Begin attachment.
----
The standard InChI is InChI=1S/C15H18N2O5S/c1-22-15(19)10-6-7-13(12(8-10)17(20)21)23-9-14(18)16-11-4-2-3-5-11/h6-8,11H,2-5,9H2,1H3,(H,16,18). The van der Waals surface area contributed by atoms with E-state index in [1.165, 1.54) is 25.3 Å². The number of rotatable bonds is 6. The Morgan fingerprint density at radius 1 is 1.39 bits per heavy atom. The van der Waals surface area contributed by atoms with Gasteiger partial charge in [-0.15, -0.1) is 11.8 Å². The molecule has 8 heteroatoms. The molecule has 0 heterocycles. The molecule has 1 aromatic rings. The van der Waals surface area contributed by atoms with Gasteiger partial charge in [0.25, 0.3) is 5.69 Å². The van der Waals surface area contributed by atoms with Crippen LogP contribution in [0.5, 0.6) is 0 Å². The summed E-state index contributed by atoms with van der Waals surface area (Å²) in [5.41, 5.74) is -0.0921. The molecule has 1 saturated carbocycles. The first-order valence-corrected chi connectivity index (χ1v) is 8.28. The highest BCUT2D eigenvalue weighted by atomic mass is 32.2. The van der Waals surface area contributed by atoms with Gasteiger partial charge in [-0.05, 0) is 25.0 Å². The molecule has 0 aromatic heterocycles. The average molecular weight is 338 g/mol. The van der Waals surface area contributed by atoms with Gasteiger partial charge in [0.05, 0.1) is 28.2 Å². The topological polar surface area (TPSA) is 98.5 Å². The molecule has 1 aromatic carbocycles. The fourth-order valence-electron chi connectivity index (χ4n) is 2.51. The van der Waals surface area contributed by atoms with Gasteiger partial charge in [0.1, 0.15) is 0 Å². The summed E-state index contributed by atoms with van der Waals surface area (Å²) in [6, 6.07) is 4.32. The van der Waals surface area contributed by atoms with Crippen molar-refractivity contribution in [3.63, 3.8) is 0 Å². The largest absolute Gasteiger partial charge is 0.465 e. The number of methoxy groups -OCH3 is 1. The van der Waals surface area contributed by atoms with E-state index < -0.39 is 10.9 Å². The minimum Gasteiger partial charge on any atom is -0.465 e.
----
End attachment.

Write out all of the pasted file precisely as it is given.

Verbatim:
The standard InChI is InChI=1S/C15H18N2O5S/c1-22-15(19)10-6-7-13(12(8-10)17(20)21)23-9-14(18)16-11-4-2-3-5-11/h6-8,11H,2-5,9H2,1H3,(H,16,18). The van der Waals surface area contributed by atoms with E-state index in [1.165, 1.54) is 25.3 Å². The number of rotatable bonds is 6. The Morgan fingerprint density at radius 1 is 1.39 bits per heavy atom. The van der Waals surface area contributed by atoms with Gasteiger partial charge in [-0.15, -0.1) is 11.8 Å². The molecule has 8 heteroatoms. The molecule has 0 heterocycles. The molecule has 1 aromatic rings. The van der Waals surface area contributed by atoms with Gasteiger partial charge in [0.25, 0.3) is 5.69 Å². The van der Waals surface area contributed by atoms with Crippen LogP contribution in [0.5, 0.6) is 0 Å². The summed E-state index contributed by atoms with van der Waals surface area (Å²) in [5.41, 5.74) is -0.0921. The molecule has 1 saturated carbocycles. The first-order valence-corrected chi connectivity index (χ1v) is 8.28. The highest BCUT2D eigenvalue weighted by atomic mass is 32.2. The van der Waals surface area contributed by atoms with Gasteiger partial charge in [-0.05, 0) is 25.0 Å². The molecule has 0 aromatic heterocycles. The average molecular weight is 338 g/mol. The van der Waals surface area contributed by atoms with Gasteiger partial charge in [0.05, 0.1) is 28.2 Å². The topological polar surface area (TPSA) is 98.5 Å². The molecule has 1 aromatic carbocycles. The fourth-order valence-electron chi connectivity index (χ4n) is 2.51. The van der Waals surface area contributed by atoms with Gasteiger partial charge in [0.1, 0.15) is 0 Å². The summed E-state index contributed by atoms with van der Waals surface area (Å²) in [6, 6.07) is 4.32. The van der Waals surface area contributed by atoms with Crippen molar-refractivity contribution in [3.63, 3.8) is 0 Å². The largest absolute Gasteiger partial charge is 0.465 e. The number of methoxy groups -OCH3 is 1. The van der Waals surface area contributed by atoms with E-state index < -0.39 is 10.9 Å². The minimum Gasteiger partial charge on any atom is -0.465 e.